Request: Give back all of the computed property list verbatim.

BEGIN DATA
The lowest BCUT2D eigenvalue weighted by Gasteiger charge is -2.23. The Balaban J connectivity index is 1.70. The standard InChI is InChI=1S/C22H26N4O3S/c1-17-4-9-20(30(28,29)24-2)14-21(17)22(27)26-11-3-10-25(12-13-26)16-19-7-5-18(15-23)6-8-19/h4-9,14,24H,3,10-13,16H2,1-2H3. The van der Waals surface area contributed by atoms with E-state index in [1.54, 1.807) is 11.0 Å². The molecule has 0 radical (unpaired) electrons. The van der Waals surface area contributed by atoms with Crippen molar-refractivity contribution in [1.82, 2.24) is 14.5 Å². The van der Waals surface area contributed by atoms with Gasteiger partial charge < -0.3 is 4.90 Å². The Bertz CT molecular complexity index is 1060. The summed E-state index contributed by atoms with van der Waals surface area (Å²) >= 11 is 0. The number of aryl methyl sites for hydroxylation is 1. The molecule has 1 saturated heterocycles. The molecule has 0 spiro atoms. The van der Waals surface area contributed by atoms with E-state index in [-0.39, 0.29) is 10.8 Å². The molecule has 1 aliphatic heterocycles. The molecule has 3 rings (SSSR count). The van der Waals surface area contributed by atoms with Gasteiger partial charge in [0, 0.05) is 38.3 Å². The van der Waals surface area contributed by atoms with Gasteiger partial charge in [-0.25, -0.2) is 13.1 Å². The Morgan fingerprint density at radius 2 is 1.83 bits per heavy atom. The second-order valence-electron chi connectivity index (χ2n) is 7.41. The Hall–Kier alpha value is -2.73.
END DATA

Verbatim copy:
The lowest BCUT2D eigenvalue weighted by Gasteiger charge is -2.23. The Balaban J connectivity index is 1.70. The standard InChI is InChI=1S/C22H26N4O3S/c1-17-4-9-20(30(28,29)24-2)14-21(17)22(27)26-11-3-10-25(12-13-26)16-19-7-5-18(15-23)6-8-19/h4-9,14,24H,3,10-13,16H2,1-2H3. The van der Waals surface area contributed by atoms with E-state index in [1.54, 1.807) is 11.0 Å². The molecule has 0 radical (unpaired) electrons. The van der Waals surface area contributed by atoms with Crippen molar-refractivity contribution in [1.82, 2.24) is 14.5 Å². The van der Waals surface area contributed by atoms with Gasteiger partial charge < -0.3 is 4.90 Å². The Bertz CT molecular complexity index is 1060. The summed E-state index contributed by atoms with van der Waals surface area (Å²) >= 11 is 0. The number of aryl methyl sites for hydroxylation is 1. The molecule has 1 saturated heterocycles. The molecule has 0 spiro atoms. The van der Waals surface area contributed by atoms with E-state index in [-0.39, 0.29) is 10.8 Å². The molecule has 1 aliphatic heterocycles. The molecule has 3 rings (SSSR count). The van der Waals surface area contributed by atoms with Gasteiger partial charge in [0, 0.05) is 38.3 Å². The van der Waals surface area contributed by atoms with Gasteiger partial charge in [-0.25, -0.2) is 13.1 Å². The Morgan fingerprint density at radius 2 is 1.83 bits per heavy atom. The second-order valence-electron chi connectivity index (χ2n) is 7.41. The Hall–Kier alpha value is -2.73.